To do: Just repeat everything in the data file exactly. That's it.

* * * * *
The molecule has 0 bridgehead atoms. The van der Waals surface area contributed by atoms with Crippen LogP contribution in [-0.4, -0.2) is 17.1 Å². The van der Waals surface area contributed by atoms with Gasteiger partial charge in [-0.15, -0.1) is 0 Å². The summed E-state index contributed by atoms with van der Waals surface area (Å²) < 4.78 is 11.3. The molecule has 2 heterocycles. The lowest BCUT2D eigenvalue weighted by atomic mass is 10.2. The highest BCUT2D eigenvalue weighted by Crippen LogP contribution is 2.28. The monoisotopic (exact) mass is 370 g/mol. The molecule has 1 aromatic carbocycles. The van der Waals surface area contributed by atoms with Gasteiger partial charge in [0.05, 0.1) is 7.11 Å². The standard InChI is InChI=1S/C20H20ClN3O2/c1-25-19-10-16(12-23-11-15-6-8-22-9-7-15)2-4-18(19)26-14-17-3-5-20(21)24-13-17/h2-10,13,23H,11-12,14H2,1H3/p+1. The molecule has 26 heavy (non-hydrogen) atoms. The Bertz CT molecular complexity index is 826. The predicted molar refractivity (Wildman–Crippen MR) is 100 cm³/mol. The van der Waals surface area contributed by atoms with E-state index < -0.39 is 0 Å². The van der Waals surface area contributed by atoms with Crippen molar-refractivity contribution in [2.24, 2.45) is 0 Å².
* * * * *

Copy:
The molecule has 0 bridgehead atoms. The van der Waals surface area contributed by atoms with Crippen LogP contribution in [-0.4, -0.2) is 17.1 Å². The van der Waals surface area contributed by atoms with Gasteiger partial charge in [-0.15, -0.1) is 0 Å². The summed E-state index contributed by atoms with van der Waals surface area (Å²) < 4.78 is 11.3. The molecule has 2 heterocycles. The lowest BCUT2D eigenvalue weighted by atomic mass is 10.2. The highest BCUT2D eigenvalue weighted by Crippen LogP contribution is 2.28. The monoisotopic (exact) mass is 370 g/mol. The molecule has 1 aromatic carbocycles. The van der Waals surface area contributed by atoms with Gasteiger partial charge in [0.05, 0.1) is 7.11 Å². The standard InChI is InChI=1S/C20H20ClN3O2/c1-25-19-10-16(12-23-11-15-6-8-22-9-7-15)2-4-18(19)26-14-17-3-5-20(21)24-13-17/h2-10,13,23H,11-12,14H2,1H3/p+1. The molecule has 26 heavy (non-hydrogen) atoms. The Bertz CT molecular complexity index is 826. The predicted molar refractivity (Wildman–Crippen MR) is 100 cm³/mol. The van der Waals surface area contributed by atoms with E-state index < -0.39 is 0 Å². The van der Waals surface area contributed by atoms with Crippen molar-refractivity contribution in [2.24, 2.45) is 0 Å².